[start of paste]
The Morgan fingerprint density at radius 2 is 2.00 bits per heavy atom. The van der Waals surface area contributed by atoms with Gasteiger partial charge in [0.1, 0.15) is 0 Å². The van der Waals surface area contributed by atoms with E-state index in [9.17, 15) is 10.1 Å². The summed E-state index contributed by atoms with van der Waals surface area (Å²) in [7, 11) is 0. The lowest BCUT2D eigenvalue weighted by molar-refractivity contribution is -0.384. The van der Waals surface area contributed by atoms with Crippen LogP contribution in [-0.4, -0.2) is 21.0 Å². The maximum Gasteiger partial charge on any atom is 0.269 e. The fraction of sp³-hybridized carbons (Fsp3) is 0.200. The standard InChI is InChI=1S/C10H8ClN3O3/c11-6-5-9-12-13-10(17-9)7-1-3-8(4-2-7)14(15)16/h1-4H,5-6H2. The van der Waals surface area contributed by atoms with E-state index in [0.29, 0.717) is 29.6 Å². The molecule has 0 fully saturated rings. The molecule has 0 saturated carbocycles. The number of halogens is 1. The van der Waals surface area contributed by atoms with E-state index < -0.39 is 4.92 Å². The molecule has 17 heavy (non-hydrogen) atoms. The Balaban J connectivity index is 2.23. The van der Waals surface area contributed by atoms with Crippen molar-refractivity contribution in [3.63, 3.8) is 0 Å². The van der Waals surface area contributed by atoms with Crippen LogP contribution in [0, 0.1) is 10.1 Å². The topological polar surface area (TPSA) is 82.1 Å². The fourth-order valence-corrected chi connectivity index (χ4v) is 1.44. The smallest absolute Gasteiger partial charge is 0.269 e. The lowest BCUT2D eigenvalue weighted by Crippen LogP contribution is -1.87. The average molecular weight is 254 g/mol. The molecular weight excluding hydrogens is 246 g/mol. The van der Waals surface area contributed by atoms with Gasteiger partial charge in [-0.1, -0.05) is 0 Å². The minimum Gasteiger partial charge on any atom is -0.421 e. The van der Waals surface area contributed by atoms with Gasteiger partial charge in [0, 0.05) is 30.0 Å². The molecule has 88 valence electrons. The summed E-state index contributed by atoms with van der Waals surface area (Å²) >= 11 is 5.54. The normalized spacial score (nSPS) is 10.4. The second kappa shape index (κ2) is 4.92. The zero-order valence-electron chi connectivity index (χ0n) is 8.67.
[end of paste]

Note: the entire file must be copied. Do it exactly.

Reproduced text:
The Morgan fingerprint density at radius 2 is 2.00 bits per heavy atom. The van der Waals surface area contributed by atoms with Gasteiger partial charge in [0.1, 0.15) is 0 Å². The van der Waals surface area contributed by atoms with E-state index in [9.17, 15) is 10.1 Å². The summed E-state index contributed by atoms with van der Waals surface area (Å²) in [7, 11) is 0. The lowest BCUT2D eigenvalue weighted by molar-refractivity contribution is -0.384. The van der Waals surface area contributed by atoms with Crippen LogP contribution in [-0.4, -0.2) is 21.0 Å². The maximum Gasteiger partial charge on any atom is 0.269 e. The fraction of sp³-hybridized carbons (Fsp3) is 0.200. The standard InChI is InChI=1S/C10H8ClN3O3/c11-6-5-9-12-13-10(17-9)7-1-3-8(4-2-7)14(15)16/h1-4H,5-6H2. The van der Waals surface area contributed by atoms with E-state index in [0.29, 0.717) is 29.6 Å². The molecule has 0 fully saturated rings. The molecule has 0 saturated carbocycles. The number of halogens is 1. The van der Waals surface area contributed by atoms with E-state index < -0.39 is 4.92 Å². The molecule has 17 heavy (non-hydrogen) atoms. The Balaban J connectivity index is 2.23. The van der Waals surface area contributed by atoms with Crippen molar-refractivity contribution in [3.63, 3.8) is 0 Å². The van der Waals surface area contributed by atoms with Crippen LogP contribution in [0, 0.1) is 10.1 Å². The topological polar surface area (TPSA) is 82.1 Å². The fourth-order valence-corrected chi connectivity index (χ4v) is 1.44. The smallest absolute Gasteiger partial charge is 0.269 e. The lowest BCUT2D eigenvalue weighted by Crippen LogP contribution is -1.87. The average molecular weight is 254 g/mol. The molecular weight excluding hydrogens is 246 g/mol. The van der Waals surface area contributed by atoms with Gasteiger partial charge in [-0.1, -0.05) is 0 Å². The minimum Gasteiger partial charge on any atom is -0.421 e. The van der Waals surface area contributed by atoms with Gasteiger partial charge in [0, 0.05) is 30.0 Å². The molecule has 88 valence electrons. The summed E-state index contributed by atoms with van der Waals surface area (Å²) >= 11 is 5.54. The normalized spacial score (nSPS) is 10.4. The second kappa shape index (κ2) is 4.92. The zero-order valence-electron chi connectivity index (χ0n) is 8.67.